Hydropower generation, flood control and dam cascades: A national assessment for Vietnam

Nguyen-Tien, Viet; Elliott, Robert J.R.; Strobl, Eric Albert (2018). Hydropower generation, flood control and dam cascades: A national assessment for Vietnam. Journal of hydrology, 560, pp. 109-126. Elsevier 10.1016/j.jhydrol.2018.02.063

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Vietnam is a country with diverse terrain and climatic conditions and a dependency on hydropower for a significant proportion of its power needs and as such, is particularly vulnerable to changes in climate. In this paper we apply SWAT (Soil and Water Assessment Tool) derived discharge simulation results coupled with regression analysis to estimate the performance of hydropower plants for Vietnam between 1995 and mid-2014 when both power supply and demand increased rapidly. Our approach is to examine the watershed formed from three large inter-boundary basins: The Red River, the Vietnam Coast and the Lower Mekong River, which have a total area of 977,964 km2. We then divide this area into 7,887 sub-basins with an average area of 131.6 km2 (based on level 12 of HydroSHEDS/HydroBASINS datasets) and 53,024 Hydrological Response Units (HRUs). Next we simulate river flow for the 40 largest hydropower plants across Vietnam. Our validation process demonstrates that the simulated flows are significantly correlated with the gauged inflows into these dams and are able to serve as a good proxy for the inflows into hydropower dams in our baseline energy regression, which captures 87.7% of the variation in monthly power generation. In other results we estimate that large dams sacrifice on average around 18.2% of their contemporaneous production for the purpose of flood control. When we assess Vietnam’s current alignment of dams we find that the current cascades of large hydropower dams appear to be reasonably efficient: each MWh/day increase in upstream generation adds 0.146 MWh/day to downstream generation. The study provides evidence for the multiple benefits of a national system of large hydropower dams using a cascade design. Such a system may help overcome future adverse impacts from changes in climate conditions. However, our results show that there is still room for improvement in the harmonization of cascades in some basins. Finally, possible adverse hydro-ecological impacts due to the proliferation of large upstream dams, including those located beyond Vietnam’s border, need to be carefully considered.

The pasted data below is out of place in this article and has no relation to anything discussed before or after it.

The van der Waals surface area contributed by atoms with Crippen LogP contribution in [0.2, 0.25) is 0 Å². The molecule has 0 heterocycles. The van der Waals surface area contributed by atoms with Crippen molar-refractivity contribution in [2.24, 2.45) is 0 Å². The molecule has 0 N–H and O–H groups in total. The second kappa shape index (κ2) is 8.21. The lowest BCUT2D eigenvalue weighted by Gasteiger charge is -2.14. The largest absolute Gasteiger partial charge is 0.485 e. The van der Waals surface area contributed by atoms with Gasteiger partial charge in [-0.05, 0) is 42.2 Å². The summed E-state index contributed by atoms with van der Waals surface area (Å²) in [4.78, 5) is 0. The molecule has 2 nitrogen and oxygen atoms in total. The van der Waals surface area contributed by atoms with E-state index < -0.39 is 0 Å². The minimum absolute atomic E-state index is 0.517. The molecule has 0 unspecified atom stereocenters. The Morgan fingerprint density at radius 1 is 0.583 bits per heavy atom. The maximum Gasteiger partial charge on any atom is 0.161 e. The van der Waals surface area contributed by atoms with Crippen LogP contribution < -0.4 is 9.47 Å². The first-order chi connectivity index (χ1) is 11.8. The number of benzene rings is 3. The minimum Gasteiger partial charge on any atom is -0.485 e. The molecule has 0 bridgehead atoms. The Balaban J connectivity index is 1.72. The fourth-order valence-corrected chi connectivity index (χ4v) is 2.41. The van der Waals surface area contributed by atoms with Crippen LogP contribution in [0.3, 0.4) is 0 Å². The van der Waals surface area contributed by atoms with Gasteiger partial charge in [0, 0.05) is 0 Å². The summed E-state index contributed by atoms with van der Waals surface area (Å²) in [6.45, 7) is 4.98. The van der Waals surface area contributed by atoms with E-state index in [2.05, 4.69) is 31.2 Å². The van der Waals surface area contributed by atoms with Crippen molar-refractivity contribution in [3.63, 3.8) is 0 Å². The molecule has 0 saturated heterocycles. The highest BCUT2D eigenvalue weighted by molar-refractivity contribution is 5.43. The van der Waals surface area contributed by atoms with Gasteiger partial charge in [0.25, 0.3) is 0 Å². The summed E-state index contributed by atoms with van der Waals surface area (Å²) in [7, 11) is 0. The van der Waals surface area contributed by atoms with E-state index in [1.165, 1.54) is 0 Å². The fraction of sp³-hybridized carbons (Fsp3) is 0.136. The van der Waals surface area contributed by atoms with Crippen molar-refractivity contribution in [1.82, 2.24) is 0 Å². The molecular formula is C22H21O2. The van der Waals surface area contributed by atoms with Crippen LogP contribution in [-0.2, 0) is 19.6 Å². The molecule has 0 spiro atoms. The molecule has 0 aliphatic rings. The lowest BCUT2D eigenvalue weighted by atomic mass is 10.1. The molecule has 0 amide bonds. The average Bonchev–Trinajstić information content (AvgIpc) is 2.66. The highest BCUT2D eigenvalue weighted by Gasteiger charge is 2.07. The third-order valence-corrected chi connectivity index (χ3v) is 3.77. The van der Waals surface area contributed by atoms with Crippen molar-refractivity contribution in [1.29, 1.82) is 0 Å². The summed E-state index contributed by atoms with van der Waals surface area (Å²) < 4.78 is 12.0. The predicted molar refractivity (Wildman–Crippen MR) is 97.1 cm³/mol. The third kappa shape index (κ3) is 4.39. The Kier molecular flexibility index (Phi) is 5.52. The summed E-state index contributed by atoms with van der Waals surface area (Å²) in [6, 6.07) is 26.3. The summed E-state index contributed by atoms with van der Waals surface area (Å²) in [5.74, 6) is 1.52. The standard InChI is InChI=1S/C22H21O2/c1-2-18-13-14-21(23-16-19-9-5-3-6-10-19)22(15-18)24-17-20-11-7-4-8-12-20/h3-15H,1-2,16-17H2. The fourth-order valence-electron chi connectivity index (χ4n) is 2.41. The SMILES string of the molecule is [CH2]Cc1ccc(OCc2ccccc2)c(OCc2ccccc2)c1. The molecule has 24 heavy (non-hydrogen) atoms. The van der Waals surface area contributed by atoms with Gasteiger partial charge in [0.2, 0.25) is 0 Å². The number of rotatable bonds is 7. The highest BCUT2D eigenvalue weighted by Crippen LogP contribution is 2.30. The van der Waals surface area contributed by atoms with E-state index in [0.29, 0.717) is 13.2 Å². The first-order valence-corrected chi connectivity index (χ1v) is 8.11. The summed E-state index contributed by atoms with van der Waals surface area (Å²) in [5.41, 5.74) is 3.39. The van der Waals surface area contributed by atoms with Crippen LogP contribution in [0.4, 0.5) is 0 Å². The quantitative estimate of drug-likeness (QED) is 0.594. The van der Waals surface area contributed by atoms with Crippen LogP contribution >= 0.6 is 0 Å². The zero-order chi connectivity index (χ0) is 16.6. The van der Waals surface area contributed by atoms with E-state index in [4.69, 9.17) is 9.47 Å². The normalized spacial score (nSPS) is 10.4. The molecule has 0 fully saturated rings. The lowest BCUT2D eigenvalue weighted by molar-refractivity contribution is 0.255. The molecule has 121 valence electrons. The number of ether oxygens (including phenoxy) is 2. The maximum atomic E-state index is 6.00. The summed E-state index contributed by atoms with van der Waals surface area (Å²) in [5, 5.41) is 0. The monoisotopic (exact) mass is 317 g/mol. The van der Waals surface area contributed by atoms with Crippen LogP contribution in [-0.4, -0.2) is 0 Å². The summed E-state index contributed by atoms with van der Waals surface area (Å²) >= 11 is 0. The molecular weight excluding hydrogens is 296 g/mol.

Item Type:

Journal Article (Original Article)


03 Faculty of Business, Economics and Social Sciences > Department of Economics

UniBE Contributor:

Strobl, Eric Albert


300 Social sciences, sociology & anthropology > 330 Economics








Dino Collalti

Date Deposited:

24 Jun 2019 18:16

Last Modified:

12 Nov 2019 15:49

Publisher DOI:






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